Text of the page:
The day a child is born his or her hair is referred to as their Crowning Glory, hence, we grow up with the notion that our hair is the most prized possession, and we make sure that we do our extra bit so that our perfect head is covered with the most fascinating, healthy, lustrous and shining hair which is the envy of everyone who sees it.
But alas! Our dream of possessing the same is shattered somewhere along the years and we are left worrying and fretting over what we have lost. Let us tell you what may have gone wrong over the period of time, for this stage to come.
Causes of Hair loss
- There are many causes of scalp hair loss, and they differ in men and women. Studies show that losing up to 100-150 hairs per day is normal.
- Human hair naturally grows in three phases: Anagen is the active or growing phase. Catagen is a short phase during which hairs begin to break down. Telogen is the resting phase. About 10% of our hair is at resting stage at one time, hence are not growing and ready to shed in normal cases.
- In general, most hair loss may or may not be associated with systemic or internal disease, or occasionally poor diet is a frequent factor.
- Hair may simply grow thin as a result of predetermined genetic factors, family history, and the overall aging process. Many men and women may notice a mild and often normal physiologic thinning of hair starting in their thirties and forties.
- Normal life variations including temporary severe stress, nutritional changes, and hormonal changes like those in puberty, pregnancy and menopause may cause reversible hair loss.
- Several health conditions, including thyroid dysfunctions and iron deficiency anemia, can cause hair loss.
- Several immunosuppressive medications including those drugs used in chemotherapy cause hair loss. Complete hair loss often occurs after a course of major chemotherapy for cancer. Usually, hair grows back after six to 12 months.
- Certain conditions of scalp like fungal infections, dandruff and seborrheic dermatitis also damage the hair roots and cause hair fall.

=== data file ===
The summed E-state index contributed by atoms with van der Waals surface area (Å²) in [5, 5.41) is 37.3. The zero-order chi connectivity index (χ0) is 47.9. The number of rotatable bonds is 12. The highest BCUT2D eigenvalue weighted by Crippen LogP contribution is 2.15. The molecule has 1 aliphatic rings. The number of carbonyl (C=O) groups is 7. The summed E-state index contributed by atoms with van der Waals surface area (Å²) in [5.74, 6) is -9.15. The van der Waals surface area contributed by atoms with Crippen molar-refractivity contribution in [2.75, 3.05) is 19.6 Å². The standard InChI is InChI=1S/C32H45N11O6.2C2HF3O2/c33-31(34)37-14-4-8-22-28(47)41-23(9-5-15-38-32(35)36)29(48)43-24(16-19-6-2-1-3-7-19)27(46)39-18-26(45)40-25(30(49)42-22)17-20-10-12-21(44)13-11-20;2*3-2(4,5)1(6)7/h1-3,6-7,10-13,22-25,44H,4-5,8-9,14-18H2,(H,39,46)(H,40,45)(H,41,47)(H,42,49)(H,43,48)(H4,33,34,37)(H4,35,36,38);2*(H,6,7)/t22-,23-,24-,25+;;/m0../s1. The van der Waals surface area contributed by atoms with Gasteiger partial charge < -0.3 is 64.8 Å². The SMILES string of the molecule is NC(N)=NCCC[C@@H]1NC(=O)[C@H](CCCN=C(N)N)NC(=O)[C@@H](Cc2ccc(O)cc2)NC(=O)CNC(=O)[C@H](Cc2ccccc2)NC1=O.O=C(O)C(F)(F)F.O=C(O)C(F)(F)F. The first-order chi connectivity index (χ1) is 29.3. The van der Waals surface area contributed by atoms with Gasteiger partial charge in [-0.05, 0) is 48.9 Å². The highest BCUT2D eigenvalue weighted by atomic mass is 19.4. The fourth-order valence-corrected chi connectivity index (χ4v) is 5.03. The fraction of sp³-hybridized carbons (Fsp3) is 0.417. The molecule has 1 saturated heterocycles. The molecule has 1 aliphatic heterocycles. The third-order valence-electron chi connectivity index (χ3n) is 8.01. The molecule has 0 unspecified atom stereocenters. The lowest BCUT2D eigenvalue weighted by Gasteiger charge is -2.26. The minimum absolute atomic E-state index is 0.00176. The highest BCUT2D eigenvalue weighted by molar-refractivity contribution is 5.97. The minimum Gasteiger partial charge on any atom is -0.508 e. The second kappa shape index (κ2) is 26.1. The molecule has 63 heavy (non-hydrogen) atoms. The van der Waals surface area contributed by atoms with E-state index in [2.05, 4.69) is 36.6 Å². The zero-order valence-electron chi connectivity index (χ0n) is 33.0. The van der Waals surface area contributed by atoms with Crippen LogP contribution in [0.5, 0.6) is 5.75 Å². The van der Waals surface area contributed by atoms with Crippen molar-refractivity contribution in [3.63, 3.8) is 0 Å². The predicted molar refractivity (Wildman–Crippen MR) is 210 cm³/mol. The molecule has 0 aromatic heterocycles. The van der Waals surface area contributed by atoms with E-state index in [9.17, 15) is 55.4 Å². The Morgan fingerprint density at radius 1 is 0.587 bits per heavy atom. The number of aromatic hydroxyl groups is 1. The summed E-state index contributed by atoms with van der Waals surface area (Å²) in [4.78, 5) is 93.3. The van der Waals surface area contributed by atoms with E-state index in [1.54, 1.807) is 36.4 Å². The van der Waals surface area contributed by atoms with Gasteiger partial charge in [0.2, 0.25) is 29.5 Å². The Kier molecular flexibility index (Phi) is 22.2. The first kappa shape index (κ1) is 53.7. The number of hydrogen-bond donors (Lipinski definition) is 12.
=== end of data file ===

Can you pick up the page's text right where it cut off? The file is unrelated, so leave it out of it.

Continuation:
Types of hair loss patterns
There are numerous ways to classify hair loss. One useful way has been to classify hair loss by whether the loss is localized (small area) and patchy or whether it affects large areas or the whole scalp (diffuse).
- Patchy Hair Loss: Some conditions which produce small areas of hair loss are:
Alopecia Areata-small circular or coin size patches of scalp baldness that usually grow back within months. It is an autoimmune condition.
Traction Alopecia-thinning from tight braids or ponytails which puts pressure on hair roots and causes breakage.
Trichotillomania-the habit of twisting or pulling hair out which is mostly related to stress in adults.
Tinea Capitis- fungal infection of the scalp causes such spots.
- Generalized OR Diffuse Hair Loss: This is an overall hair thinning without specific bald spots or patterns. It is the most commonly seen form of Hair loss. They are further categorized as:
Telogen Effluvium-There are several circumstances that produce a “shock to the system” that alters the hair growth rhythm. As a result, as much as 30%-40% of the hairs can cycle into Telogen i.e. the Resting Phase of the Hair cycle. Normally, about 10% of scalp hairs are in the Telogen phase hence an increase in this number noticeably gets the attention of the individual as the hair falls in more quantity and the following conditions can be responsible for them
- High fever
- Sudden weight loss (crash dieting)
- Severe debilitating illness
- Severe stress or Personal Loss (death in family, divorce, etc.)
Androgenic or Androgenetic hair loss (“male-pattern baldness,”-“female-pattern Baldness”)-This type of alopecia is often attributed to genetic predisposition and family history. Traditionally, this was originally described only in men, but we now know it is seen in both men and women. The hair loss in men is often faster, earlier onset, and more extensive. Adolescent boys notice some receding near the temples as their hairlines change from the straight-across boys’ pattern to the more “M-shaped” pattern of adult men. In women the hair loss pattern is noticed after menopause mostly and usually thinning of hair is more on the crown and from the middle of the head.
Homeopathic Treatment Of Hair Loss
The homeopathic method of treatment is based on individualization and the perfect remedy is given after considering the specific symptoms of the patient. Unnatural hair fall indicates some underlying condition which needs to be corrected or balanced in the body. Homeopathy aims at recognizing this cause and treating it by the body’s own healing mechanisms at the physical and mental levels. It is a safe therapy without any side-effects, removes the chronicity of the complaints and promotes overall health of the patient.
- Highly indicated remedies like Thallium, Carbo veg are helpful in correcting the hair loss after a debilitating illness.
- Underlying conditions like dandruff and dermatitis are covered well with Mezereum and Sanicula.
- Use of intercurrent, deep acting medicines is done to tackle the hereditary tendencies and correct the balance in the body.
- Specific medicines are used for alopecia areata and other related conditions hence removing the chances
of recurrence of hair loss and bringing about a permanent cure.
Important Note : A well balanced diet with proper doses of required vitamins is essential for the growth
of good quality hair along with medications. Standard and good quality products should also be used to take care of your hair.